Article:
A great way to save money is to not spend it. One great way not to spend money is by doing everything possible to extend the service life of your vehicle and its systems.
This idea of extending life is especially important for the hydraulic system.
Vehicles with manual transmissions have two hydraulic systems. Most people have heard of the hydraulic system for brakes.
But if your car has a manual transmission, it has another one–for the clutch. Both use the same hydraulic fluid, brake fluid. It is contained in a fluid reservoir (the master cylinder) and routed through the hydraulic lines whenever you push down on the brake (or clutch) pedal. This hydraulic pressure reduces the effort necessary to apply the brakes and operate the clutch.
This system (this fluid) is probably among the most taken-for-granted automotive fluids, which probably explains why it’s often not changed, especially for the clutch circuit. Many owners are not even aware that it’s there and needs changing until the day the clutch pedal no longer operates the clutch. Now, they are very aware—and need to pay for a new clutch master/slave cylinder, as opposed to paying much less for fresh fluid.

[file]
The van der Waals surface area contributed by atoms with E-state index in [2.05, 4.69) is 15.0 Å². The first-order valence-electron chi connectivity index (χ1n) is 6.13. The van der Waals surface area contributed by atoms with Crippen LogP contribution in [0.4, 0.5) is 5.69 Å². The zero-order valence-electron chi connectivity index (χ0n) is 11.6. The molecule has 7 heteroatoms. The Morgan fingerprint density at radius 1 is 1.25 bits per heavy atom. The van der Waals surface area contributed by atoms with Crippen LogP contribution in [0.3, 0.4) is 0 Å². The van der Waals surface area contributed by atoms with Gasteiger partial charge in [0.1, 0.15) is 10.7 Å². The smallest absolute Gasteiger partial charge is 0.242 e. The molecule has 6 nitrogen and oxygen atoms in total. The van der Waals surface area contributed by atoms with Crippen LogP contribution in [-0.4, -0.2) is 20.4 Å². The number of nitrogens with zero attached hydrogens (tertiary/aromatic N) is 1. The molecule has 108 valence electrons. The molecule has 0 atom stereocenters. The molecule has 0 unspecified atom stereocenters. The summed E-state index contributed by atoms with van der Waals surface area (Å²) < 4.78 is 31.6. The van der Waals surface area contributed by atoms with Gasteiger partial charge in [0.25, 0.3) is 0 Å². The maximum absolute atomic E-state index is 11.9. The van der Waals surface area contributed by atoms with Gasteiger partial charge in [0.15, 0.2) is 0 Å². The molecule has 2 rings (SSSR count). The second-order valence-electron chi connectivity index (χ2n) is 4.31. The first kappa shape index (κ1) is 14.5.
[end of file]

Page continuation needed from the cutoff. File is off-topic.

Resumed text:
Brake fluid is regularly neglected, too.
If it is left unchanged for too long, the potential for master cylinder problems, brake line problems, ABS pump problems and brake caliper problems (all of them a great deal more expensive than a $10 bottle of fresh brake fluid) goes up.
The fluid in both systems is replaced by bleeding the system. This involves opening a bleed valve with one at each wheel for the brake system and usually just one for the clutch system. You then use the brake/clutch pedal to force out the old fluid while topping off the reservoir (master cylinder) with fresh fluid, being careful to not let any air into the system. Air in the system leads to a squishy-feeling pedal.
It is not a difficult as a do-it-yourself job and it’s not expensive to have someone else do it for you. But it can get very expensive if you forget to do it or have it done.
Left unchanged for too long (no more than 40,000 miles or three years, whichever comes first) the fluid is apt to turn from almost clear to brown, and (eventually) black. The color change is a visible measure of its degradation and contamination.
The longer you don’t change it, the more likely it is that expensive parts such as the master cylinder, ABS pump, slave cylinder (for vehicles with manuals) brake caliper pistons and so on, will cost you a lot more money than the cost of a $10 bottle of fresh fluid, or paying someone else to instill it.
Keep an eye on that fluid–that is something anyone can do. The only skill needed is the ability to open the hood and look. The brake master cylinder is usually on the driver’s side, close to the firewall. It is usually see-through (or has an “eye” you can eyeball) to have a look at what’s inside. The clutch fluid master cylinder typically looks similar, just smaller.